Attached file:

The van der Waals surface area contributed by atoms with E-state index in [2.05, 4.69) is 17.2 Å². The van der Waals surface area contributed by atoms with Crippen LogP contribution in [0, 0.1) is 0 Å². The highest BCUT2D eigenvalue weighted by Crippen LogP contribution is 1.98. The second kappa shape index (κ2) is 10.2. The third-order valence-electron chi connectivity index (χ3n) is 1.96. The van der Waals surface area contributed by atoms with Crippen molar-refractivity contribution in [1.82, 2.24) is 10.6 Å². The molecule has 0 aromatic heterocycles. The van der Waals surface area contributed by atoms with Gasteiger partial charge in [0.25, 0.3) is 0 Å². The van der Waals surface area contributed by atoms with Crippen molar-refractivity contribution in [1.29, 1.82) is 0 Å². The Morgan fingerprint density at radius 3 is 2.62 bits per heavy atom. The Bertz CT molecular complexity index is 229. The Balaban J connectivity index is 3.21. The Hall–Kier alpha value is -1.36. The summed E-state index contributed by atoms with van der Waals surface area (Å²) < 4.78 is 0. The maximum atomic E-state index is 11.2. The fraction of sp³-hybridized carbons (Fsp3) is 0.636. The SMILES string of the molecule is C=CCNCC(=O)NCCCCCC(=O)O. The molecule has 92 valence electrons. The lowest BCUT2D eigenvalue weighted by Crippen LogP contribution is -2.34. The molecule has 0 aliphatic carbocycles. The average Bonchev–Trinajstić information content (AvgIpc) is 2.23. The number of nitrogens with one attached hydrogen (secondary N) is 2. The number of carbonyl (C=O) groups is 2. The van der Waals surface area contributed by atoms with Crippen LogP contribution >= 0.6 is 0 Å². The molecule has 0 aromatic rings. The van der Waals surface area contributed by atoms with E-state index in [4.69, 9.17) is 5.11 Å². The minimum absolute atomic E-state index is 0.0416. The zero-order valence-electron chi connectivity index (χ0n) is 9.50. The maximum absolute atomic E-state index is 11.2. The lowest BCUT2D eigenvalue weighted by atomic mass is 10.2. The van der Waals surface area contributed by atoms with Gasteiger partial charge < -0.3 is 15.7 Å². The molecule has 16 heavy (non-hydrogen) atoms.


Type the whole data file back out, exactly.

The van der Waals surface area contributed by atoms with E-state index in [2.05, 4.69) is 17.2 Å². The van der Waals surface area contributed by atoms with Crippen LogP contribution in [0, 0.1) is 0 Å². The highest BCUT2D eigenvalue weighted by Crippen LogP contribution is 1.98. The second kappa shape index (κ2) is 10.2. The third-order valence-electron chi connectivity index (χ3n) is 1.96. The van der Waals surface area contributed by atoms with Crippen molar-refractivity contribution in [1.82, 2.24) is 10.6 Å². The molecule has 0 aromatic heterocycles. The van der Waals surface area contributed by atoms with Gasteiger partial charge in [0.25, 0.3) is 0 Å². The van der Waals surface area contributed by atoms with Crippen molar-refractivity contribution in [1.29, 1.82) is 0 Å². The Morgan fingerprint density at radius 3 is 2.62 bits per heavy atom. The Bertz CT molecular complexity index is 229. The Balaban J connectivity index is 3.21. The Hall–Kier alpha value is -1.36. The summed E-state index contributed by atoms with van der Waals surface area (Å²) < 4.78 is 0. The maximum atomic E-state index is 11.2. The fraction of sp³-hybridized carbons (Fsp3) is 0.636. The SMILES string of the molecule is C=CCNCC(=O)NCCCCCC(=O)O. The molecule has 92 valence electrons. The lowest BCUT2D eigenvalue weighted by Crippen LogP contribution is -2.34. The molecule has 0 aliphatic carbocycles. The average Bonchev–Trinajstić information content (AvgIpc) is 2.23. The number of nitrogens with one attached hydrogen (secondary N) is 2. The number of carbonyl (C=O) groups is 2. The van der Waals surface area contributed by atoms with Crippen LogP contribution >= 0.6 is 0 Å². The molecule has 0 aromatic rings. The van der Waals surface area contributed by atoms with E-state index in [4.69, 9.17) is 5.11 Å². The minimum absolute atomic E-state index is 0.0416. The zero-order valence-electron chi connectivity index (χ0n) is 9.50. The maximum absolute atomic E-state index is 11.2. The lowest BCUT2D eigenvalue weighted by atomic mass is 10.2. The van der Waals surface area contributed by atoms with Gasteiger partial charge < -0.3 is 15.7 Å². The molecule has 16 heavy (non-hydrogen) atoms.